Prospects for the reform agenda in Ukraine: an energy and climate policy perspective
On 25 April 2018, the Ukrainian Think Tanks Liaison Office in Brussels and CEPS Energy Climate House organised a joint event on the occasion of the release of a new report entitled “Ukraine and the Association Agreement in the energy sector: In a traffic jam?” prepared by our member DiXi Group and partners from the Energy Reform Coalition. Experts from Ukraine and the EU as well as representatives of EU institutions and of the industry sector were able to examine Ukraine’s progress in implementing the reforms and assess their impact on the energy situation in the country and its industry. The report provided the basis for discussion.
This report was prepared in the framework of a project called “Increase the civil society influence in monitoring and policy dialogue regarding reforms in the energy and related sectors in accordance with the implementation of the Association Agreement”, co-funded by the EU and International Renaissance Foundation. Several Ukrainian think-tanks and NGOs are taking part in this project, and their experts participate in task forces devoted to their respective fields of expertise.
Opening the conference, Olena Prystayko, Executive Director of the Ukrainian Think Tanks Liaison Office in Brussels and Christian Egenhofer, Director of CEPS Energy Climate House, highlighted the importance of the issue of energy in Ukraine, in terms of security of supply, but also security in general. This why the energy perspective of Ukraine’s reform agenda is something to be looked at very closely.
For Olena Pavlenko, Ukraine is moving forward in terms of reforms of the energy sector, but progress is slowing down. Indeed, while Ukraine is doing quite good in adopting legislation (adoption of a package of legislation in energy efficiency, corporate governance reforms, etc.), it has troubles liberalising the market and faces delays with regards to implementation plans. There is also a clear lack of transparency and accountability towards consumers, who don’t understand the role of suppliers or what tariffs consist of.
Pavlenko: “In the energy sector, laws are being made but implementing them is the difficult part. The need for better communication is also high on the agenda”.
In line with this idea, Svitlana Holikova, Key Expert of the Task Force ‘Electricity’ of the Energy Reforms Coalition, put the emphasis on the law on electricity market, whose implementation suffers from major delays. On the positive side, however, Ukraine is making really good progress in its reform of Transmission System Operator (TSO).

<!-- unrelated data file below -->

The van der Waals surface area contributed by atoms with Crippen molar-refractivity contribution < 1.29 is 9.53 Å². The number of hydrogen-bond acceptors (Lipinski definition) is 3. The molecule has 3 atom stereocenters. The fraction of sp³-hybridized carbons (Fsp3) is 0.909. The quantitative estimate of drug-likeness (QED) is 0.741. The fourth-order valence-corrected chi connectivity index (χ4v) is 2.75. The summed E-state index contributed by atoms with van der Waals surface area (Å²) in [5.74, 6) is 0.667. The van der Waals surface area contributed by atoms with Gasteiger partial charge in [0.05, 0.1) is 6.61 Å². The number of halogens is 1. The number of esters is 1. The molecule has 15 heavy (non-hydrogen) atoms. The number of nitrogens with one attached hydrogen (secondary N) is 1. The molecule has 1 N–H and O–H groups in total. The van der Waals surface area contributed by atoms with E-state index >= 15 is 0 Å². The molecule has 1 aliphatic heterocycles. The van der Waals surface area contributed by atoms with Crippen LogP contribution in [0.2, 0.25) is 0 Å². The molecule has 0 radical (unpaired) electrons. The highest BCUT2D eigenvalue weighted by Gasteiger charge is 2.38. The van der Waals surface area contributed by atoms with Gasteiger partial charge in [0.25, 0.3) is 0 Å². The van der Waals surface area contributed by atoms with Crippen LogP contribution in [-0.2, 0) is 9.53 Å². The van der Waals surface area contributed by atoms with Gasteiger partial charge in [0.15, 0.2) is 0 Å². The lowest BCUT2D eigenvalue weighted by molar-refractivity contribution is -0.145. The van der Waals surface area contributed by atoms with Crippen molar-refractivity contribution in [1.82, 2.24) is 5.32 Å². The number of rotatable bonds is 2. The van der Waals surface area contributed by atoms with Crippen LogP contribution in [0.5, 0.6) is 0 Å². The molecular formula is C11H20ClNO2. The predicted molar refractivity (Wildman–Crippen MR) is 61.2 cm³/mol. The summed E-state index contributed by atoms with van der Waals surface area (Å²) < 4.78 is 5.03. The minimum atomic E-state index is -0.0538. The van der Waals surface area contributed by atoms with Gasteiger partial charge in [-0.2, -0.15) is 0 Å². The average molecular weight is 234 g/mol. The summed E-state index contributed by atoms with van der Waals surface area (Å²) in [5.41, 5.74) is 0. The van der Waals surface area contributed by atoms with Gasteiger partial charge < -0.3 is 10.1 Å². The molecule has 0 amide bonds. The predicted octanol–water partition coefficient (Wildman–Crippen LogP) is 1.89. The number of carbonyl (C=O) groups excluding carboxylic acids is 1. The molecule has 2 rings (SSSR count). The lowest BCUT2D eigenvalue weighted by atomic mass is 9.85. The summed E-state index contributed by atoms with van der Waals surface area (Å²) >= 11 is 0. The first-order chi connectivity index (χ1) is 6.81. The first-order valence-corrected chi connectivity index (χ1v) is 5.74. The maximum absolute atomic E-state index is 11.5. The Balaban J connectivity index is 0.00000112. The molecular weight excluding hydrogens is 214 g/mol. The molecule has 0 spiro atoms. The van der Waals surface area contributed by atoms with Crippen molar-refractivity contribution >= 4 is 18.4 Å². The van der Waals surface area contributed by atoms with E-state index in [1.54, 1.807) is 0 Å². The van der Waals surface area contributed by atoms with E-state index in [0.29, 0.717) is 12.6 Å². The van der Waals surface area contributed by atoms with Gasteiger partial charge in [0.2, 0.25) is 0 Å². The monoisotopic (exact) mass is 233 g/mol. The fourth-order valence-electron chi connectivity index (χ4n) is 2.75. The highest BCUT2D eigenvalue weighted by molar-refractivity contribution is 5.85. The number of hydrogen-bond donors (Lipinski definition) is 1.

Holikova: “The reform of the electricity sector is moving rather slowly, unlike other sectors where progress is really visible”.
The gas sector is one of them, according to Roman Nytsovych, Expert of the Task Force ‘Gas’ of the Energy Reforms Coalition. In 2017, several important issues were solved (Individual and collective gas metering, use of state-owned distribution assets and others). However, there are still some traffic jams to overcome in terms of unbundling and market liberalisation.
Nytsovych: “We are making progress in terms of reforming the gas sector, but it remains a difficult process. It is important to mention that Russia’s actions like stopping Ukraine’s gas supply are making this process even more challenging”.
For Julian Popov, Fellow at the European Climate Foundation & Goodwill Ambassador for the Bulgarian Presidency, energy is simply the most important issue in Ukraine: it is the cause of its current battles and led to the annexation of Crimea. When talking about Ukraine from an EU perspective, we should also remember that the country has an unparalleled cost/competitive potential in renewables.
Popov: “With its huge potential in renewables, Ukraine could play a key role in achieving the EU’s Paris objectives”.
Bernd Biervert, Deputy Head, Cabinet Vice-President of the European Commission for the Energy Union, listed the most important issues in Ukraine from the perspective of the EU: energy security, integration of the energy market and climate – in the Paris context. Even more important is the issue of energy efficiency, which is crucial for EU member states and Ukraine, and should be higher-up in the agenda.
Biervert: “I wouldn’t say that we are in a traffic jam. Some roads are free, others are moving in slow motion, but the direction is the right one”.